In the wake of the COVID-19 pandemic, the Indian Government initiated a multitude of incentives to be dispersed to the qualified Micro, Small, and Medium Enterprises (MSMEs) across the country. Announced by the Finance Minister Smt Nirmala Sitharaman on May 13th, these incentivized relief packages are targeted towards providing much-needed assistance to the businesses in surviving the repercussions that this pandemic has brought along with it.
MSMEs employ a major portion of the country’s working population, especially the economically weaker areas. These relief packages are meant to provide them with a solid ground to avoid bankruptcy, and the competency to still pay the salaries and wages to their employees. This was further assisted by the Ministry of Labour and Employment and Ministry of Home Affairs, who issued an advisory and order respectively to still pay the salaries of the employees during the lockdown.
Let’s take a closer look at what these relief packages are and how they are supposed to help MSMEs.
Automatic Loans for MSMEs were a major highlight of the relief packages. Under Automatic Loans, the MSMEs will have the following advantages:
- Added relief for businesses in the form of additional working capital of 20% of the finance of outstanding credit. Term Loans will implement a concessional rate of interest for the same. Available to MSMEs with an outstanding credit of up to Rs 25 crores and a turnover capital of up to Rs 100 crores, without having to provide any collateral or guarantees of their own.
- Of the loan balance that any MSME carries, a 20% loan extension would be provided under the same conditions as the last pointer.
- These relief packages will be available to over 45 lakh MSMEs across India, with over 3 lakh crore rupees available for dispersion.
Taxes and Provident Funds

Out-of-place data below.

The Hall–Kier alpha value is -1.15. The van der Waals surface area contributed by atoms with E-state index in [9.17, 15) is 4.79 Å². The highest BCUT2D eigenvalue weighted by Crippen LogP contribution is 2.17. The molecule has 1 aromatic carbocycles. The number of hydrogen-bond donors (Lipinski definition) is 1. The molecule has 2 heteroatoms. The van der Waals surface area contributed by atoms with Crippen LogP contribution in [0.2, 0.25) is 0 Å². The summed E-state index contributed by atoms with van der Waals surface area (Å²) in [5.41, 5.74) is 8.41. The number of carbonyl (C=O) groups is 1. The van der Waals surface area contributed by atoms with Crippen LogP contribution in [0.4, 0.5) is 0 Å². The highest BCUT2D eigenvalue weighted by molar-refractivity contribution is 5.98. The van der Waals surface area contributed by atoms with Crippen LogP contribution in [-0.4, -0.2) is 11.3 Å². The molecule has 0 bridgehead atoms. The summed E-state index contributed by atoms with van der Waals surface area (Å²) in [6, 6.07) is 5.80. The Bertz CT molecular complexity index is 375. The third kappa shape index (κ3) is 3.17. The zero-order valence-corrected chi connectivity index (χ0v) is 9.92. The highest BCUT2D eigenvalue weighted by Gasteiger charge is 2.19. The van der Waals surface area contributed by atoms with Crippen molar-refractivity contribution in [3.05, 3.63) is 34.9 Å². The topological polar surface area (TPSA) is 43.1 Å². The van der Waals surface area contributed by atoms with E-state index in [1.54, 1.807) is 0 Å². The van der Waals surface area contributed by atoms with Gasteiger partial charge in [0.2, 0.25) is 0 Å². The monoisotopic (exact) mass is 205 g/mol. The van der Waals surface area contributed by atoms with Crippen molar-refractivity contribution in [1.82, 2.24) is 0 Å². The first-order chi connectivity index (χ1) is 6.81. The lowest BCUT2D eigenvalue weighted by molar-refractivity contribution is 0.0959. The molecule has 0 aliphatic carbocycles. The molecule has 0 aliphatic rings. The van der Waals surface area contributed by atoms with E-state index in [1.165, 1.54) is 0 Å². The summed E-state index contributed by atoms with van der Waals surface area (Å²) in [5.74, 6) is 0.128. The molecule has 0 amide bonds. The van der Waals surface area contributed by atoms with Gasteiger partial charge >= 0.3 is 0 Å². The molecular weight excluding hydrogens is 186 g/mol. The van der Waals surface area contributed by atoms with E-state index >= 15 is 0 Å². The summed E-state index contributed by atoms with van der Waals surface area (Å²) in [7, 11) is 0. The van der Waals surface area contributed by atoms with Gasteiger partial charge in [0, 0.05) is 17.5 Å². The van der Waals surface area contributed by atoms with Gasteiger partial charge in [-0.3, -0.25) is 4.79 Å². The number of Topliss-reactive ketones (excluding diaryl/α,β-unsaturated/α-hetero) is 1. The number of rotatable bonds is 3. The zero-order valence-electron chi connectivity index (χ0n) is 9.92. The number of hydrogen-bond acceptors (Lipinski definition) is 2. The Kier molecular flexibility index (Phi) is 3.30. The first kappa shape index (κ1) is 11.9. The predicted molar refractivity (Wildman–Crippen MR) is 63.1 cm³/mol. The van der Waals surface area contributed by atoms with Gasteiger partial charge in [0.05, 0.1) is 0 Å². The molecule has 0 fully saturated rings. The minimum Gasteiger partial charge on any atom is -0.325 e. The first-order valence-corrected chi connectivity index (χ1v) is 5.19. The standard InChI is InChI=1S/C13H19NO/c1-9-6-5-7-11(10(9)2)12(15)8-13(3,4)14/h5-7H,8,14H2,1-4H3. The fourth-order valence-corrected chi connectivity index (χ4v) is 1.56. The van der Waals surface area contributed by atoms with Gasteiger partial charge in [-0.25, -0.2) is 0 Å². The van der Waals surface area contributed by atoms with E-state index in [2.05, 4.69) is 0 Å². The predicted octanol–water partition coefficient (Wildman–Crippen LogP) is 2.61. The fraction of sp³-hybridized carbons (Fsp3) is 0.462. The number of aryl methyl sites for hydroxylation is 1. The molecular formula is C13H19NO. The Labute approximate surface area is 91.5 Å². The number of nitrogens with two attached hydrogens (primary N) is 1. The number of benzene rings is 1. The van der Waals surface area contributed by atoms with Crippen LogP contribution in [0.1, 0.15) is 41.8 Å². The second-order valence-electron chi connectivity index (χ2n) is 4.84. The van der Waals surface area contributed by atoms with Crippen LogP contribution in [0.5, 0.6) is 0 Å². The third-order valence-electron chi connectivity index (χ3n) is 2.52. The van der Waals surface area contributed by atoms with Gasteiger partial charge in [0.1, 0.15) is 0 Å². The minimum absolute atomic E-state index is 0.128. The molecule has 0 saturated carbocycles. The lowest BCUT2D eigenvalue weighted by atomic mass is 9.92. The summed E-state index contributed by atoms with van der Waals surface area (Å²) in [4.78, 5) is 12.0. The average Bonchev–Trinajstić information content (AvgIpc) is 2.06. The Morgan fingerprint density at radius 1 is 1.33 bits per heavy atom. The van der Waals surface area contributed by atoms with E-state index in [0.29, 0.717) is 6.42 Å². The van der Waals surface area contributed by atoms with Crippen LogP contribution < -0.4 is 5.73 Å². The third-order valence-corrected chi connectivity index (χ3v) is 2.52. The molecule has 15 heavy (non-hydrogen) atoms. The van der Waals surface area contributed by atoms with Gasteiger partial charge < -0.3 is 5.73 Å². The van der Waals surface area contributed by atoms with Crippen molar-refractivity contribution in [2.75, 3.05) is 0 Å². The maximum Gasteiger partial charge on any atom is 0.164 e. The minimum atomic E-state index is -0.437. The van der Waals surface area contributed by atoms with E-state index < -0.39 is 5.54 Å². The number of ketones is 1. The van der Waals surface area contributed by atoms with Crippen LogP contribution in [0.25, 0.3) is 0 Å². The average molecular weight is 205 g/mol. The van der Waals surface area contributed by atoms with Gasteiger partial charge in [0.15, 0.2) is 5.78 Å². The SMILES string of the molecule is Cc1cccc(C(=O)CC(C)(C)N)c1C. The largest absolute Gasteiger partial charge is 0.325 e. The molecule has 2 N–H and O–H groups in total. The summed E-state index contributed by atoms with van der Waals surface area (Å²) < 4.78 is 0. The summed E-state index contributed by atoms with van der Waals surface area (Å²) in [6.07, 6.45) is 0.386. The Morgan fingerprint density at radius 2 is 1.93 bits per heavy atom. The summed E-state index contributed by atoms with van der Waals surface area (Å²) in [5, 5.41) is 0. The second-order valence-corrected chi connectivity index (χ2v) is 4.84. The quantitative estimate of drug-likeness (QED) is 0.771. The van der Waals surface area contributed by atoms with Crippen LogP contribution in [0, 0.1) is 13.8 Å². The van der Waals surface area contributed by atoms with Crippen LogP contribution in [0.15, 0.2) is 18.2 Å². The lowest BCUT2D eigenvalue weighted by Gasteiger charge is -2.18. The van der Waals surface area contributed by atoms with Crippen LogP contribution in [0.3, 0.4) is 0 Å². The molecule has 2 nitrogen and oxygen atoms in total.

There were some major rollbacks provided by the Finance Ministry for employers and employees alike for
- The Finance Ministry has reduced the rate of provident funds issued between the employer and the employee from 12% to 10%.
- The Tax Deduction at Source (TDS) and Tax Collected at Source (TCS) deduction rates have been cut down by 25% on non-salary payments. Only residents will be able to claim this benefit, which has been implemented since 14th May.
- For all businesses, the due date of filing for income tax returns has been officially extended till 30th November 2020.
- Finance Ministry has also aimed to increase liquidity across all domains in the market. Exact monetary relief announcements may or may not be announced by the Ministry.
Glass Half Full or Empty?
Digging deeper into the relief packages offered by the Finance Ministry, it becomes clear that the idea is solid, but lost amidst the big numbers. There are over 5 crore MSMEs (registered or unregistered) in India, and the relief packages offer eligibility to only 45 lakh of them, which is a mere 6%.
According to The Print, the government failed to provide payroll support to MSMEs. Moreover, the government also sanctioned loans instead of directly transferring money to MSMEs, which was the result of the government focusing on liquidity rather than direct transfer. There is a possibility that this might result in MSMEs being unwilling to return the loans taken under this scheme.
Regardless of the fact that the government’s actions for providing relief to MSMEs weren’t swift, it did deliver in coming up with schemes that can majorly assist in preventing an economic downfall due to the pandemic. It is reasonable for MSMEs to be less content with the structure/benefits of the relief packages, but these packages can prove to be a source of vital assistance to help keep their business running amidst the complications caused by the COVID-19 pandemic.